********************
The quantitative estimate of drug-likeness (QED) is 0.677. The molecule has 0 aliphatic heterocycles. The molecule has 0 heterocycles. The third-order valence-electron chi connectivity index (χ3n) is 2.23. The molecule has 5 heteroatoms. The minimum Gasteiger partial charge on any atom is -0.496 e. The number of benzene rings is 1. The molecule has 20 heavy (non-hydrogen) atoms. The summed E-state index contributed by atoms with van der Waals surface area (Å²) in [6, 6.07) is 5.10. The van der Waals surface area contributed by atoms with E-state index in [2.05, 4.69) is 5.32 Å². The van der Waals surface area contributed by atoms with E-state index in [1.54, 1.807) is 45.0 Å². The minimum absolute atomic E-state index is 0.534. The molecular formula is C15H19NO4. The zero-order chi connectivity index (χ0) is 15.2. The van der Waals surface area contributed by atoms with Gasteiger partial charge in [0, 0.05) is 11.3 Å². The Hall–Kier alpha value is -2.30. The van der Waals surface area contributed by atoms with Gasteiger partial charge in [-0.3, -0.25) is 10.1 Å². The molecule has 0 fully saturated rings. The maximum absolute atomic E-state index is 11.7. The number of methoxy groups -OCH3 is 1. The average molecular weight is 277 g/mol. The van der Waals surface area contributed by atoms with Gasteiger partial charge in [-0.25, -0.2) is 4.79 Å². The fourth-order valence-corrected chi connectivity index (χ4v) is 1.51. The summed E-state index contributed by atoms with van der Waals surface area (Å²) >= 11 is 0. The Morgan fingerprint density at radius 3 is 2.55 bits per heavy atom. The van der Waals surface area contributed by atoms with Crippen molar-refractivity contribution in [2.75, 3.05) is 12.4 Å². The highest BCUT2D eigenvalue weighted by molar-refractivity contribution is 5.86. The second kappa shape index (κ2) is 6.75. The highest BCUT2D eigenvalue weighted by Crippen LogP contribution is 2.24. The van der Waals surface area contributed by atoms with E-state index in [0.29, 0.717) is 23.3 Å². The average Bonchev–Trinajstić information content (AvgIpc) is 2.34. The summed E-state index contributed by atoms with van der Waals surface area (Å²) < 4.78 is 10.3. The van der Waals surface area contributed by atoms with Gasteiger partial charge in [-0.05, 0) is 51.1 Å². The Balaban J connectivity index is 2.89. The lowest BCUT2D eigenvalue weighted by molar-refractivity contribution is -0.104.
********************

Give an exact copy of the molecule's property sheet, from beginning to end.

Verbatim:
The quantitative estimate of drug-likeness (QED) is 0.677. The molecule has 0 aliphatic heterocycles. The molecule has 0 heterocycles. The third-order valence-electron chi connectivity index (χ3n) is 2.23. The molecule has 5 heteroatoms. The minimum Gasteiger partial charge on any atom is -0.496 e. The number of benzene rings is 1. The molecule has 20 heavy (non-hydrogen) atoms. The summed E-state index contributed by atoms with van der Waals surface area (Å²) in [6, 6.07) is 5.10. The van der Waals surface area contributed by atoms with E-state index in [2.05, 4.69) is 5.32 Å². The van der Waals surface area contributed by atoms with E-state index in [1.54, 1.807) is 45.0 Å². The minimum absolute atomic E-state index is 0.534. The molecular formula is C15H19NO4. The zero-order chi connectivity index (χ0) is 15.2. The van der Waals surface area contributed by atoms with Gasteiger partial charge in [0, 0.05) is 11.3 Å². The Hall–Kier alpha value is -2.30. The van der Waals surface area contributed by atoms with Gasteiger partial charge in [-0.3, -0.25) is 10.1 Å². The molecule has 0 fully saturated rings. The maximum absolute atomic E-state index is 11.7. The number of methoxy groups -OCH3 is 1. The average molecular weight is 277 g/mol. The van der Waals surface area contributed by atoms with Gasteiger partial charge in [-0.25, -0.2) is 4.79 Å². The fourth-order valence-corrected chi connectivity index (χ4v) is 1.51. The summed E-state index contributed by atoms with van der Waals surface area (Å²) >= 11 is 0. The Morgan fingerprint density at radius 3 is 2.55 bits per heavy atom. The van der Waals surface area contributed by atoms with Crippen molar-refractivity contribution in [2.75, 3.05) is 12.4 Å². The highest BCUT2D eigenvalue weighted by molar-refractivity contribution is 5.86. The second kappa shape index (κ2) is 6.75. The highest BCUT2D eigenvalue weighted by Crippen LogP contribution is 2.24. The van der Waals surface area contributed by atoms with E-state index in [0.29, 0.717) is 23.3 Å². The average Bonchev–Trinajstić information content (AvgIpc) is 2.34. The summed E-state index contributed by atoms with van der Waals surface area (Å²) < 4.78 is 10.3. The van der Waals surface area contributed by atoms with Gasteiger partial charge in [-0.05, 0) is 51.1 Å². The Balaban J connectivity index is 2.89. The lowest BCUT2D eigenvalue weighted by molar-refractivity contribution is -0.104.